The tropical storm known as Iselle made landfall in Hawaii early Friday morning, bringing buckets of rain to the Big Island as another storm loomed in the days ahead.
Iselle first came ashore on the Big Island at about 2:30 a.m. local time, according to the National Weather Service in Honolulu. The entire state remains under a tropical storm warning, as storm conditions are expected to endure into the weekend. (Our friends over at the Capital Weather Gang have much more about the storm itself, including details about the forecast and what people can expect to see in the near future.)
All state offices were closed on Friday, while all major roadwork was canceled through the weekend. Schools in the state were also closed, with many of these facilities doubling as emergency shelters. Gov. Neil Abercrombie (D) signed an emergency proclamation on Wednesday, before the two storms were set to arrive, activating a disaster relief fund in the state.
As the storm hit, the heavy rain and wind began to have an impact, taking down trees and causing power outages. More than 21,000 people were without power across the islands on Friday morning, as crews in helicopters flew overhead to try and survey the damage, Hawaii Electric Light Company reported shortly after 7 a.m. local time (after 1 p.m. on the East Coast). Residents were urged not to surf, despite the sight of increasing swells.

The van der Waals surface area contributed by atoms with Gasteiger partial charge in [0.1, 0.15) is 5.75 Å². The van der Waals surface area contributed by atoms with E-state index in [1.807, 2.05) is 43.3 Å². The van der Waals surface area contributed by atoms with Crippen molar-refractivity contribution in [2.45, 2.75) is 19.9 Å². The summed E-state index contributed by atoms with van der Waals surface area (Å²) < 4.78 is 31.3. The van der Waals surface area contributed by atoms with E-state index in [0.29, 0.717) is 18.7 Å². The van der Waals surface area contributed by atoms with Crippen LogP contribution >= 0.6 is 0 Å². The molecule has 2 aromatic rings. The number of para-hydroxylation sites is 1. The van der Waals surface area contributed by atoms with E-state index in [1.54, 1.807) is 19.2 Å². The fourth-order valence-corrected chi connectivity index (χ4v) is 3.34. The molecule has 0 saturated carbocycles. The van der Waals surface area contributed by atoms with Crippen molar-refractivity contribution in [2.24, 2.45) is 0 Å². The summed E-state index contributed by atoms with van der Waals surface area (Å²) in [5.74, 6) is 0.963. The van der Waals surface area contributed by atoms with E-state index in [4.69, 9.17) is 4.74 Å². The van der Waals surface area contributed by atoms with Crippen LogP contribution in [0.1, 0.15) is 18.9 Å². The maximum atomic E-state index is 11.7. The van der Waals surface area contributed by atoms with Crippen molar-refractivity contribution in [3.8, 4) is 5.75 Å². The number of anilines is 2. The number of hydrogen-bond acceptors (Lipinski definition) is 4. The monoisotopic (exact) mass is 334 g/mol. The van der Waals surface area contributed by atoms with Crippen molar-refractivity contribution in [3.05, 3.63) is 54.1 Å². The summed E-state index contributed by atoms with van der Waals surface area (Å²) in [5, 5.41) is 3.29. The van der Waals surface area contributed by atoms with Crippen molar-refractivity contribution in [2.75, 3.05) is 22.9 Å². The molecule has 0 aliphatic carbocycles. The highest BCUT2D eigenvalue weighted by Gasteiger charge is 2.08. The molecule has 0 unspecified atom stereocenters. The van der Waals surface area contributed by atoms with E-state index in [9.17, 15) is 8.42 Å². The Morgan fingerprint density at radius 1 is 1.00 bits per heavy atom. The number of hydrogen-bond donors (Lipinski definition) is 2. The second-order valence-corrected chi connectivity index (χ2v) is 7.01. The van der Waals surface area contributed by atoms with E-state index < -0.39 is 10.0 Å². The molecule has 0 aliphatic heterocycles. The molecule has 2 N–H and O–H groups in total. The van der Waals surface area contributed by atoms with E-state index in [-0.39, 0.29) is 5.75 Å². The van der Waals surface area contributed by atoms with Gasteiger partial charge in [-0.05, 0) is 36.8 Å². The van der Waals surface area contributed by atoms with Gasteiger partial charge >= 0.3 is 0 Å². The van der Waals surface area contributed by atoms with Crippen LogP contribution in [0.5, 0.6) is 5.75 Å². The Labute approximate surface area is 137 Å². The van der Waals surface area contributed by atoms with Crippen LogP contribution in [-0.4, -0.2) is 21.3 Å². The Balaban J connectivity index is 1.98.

The Hawaii Department of Transportation said before the storm arrived that the state’s airports — including Honolulu International Airport, the largest airport in Hawaii — remained open, it warned travelers to check with their airlines before heading out. Many flights have been canceled, but some were continuing. Flights from United, Delta and Hawaiian Air had all left Los Angeles heading for Honolulu on Friday morning, according to the flight-tracking site FlightAware.
US Airways, which merged with American, announced that due to the weather, flights to Honolulu and other Hawaiian cities on Thursday and Friday could be re-booked without any change fees. Island Air announced that all service was canceled on Friday, with the expectation that normal flights would resume on Saturday. The airline also said it was waiving fees for flights altered and re-booked through Tuesday.
Once Iselle has moved on, attention turns to the looming Hurricane Julio. The last time a hurricane made landfall on a Hawaiian island was 1992, when Iniki arrived as a Category 4 storm.
As of right now, though, Hurricane Julio looks like it will pass by north of the Hawaiian islands, according to the National Weather Service’s Central Pacific Hurricane Center. But as Angela Fritz notes at the Capital Weather Gang, it is still possible the forecast could change in the coming days, particularly with Julio’s current track bringing it relatively close to the islands. Here’s the current forecast: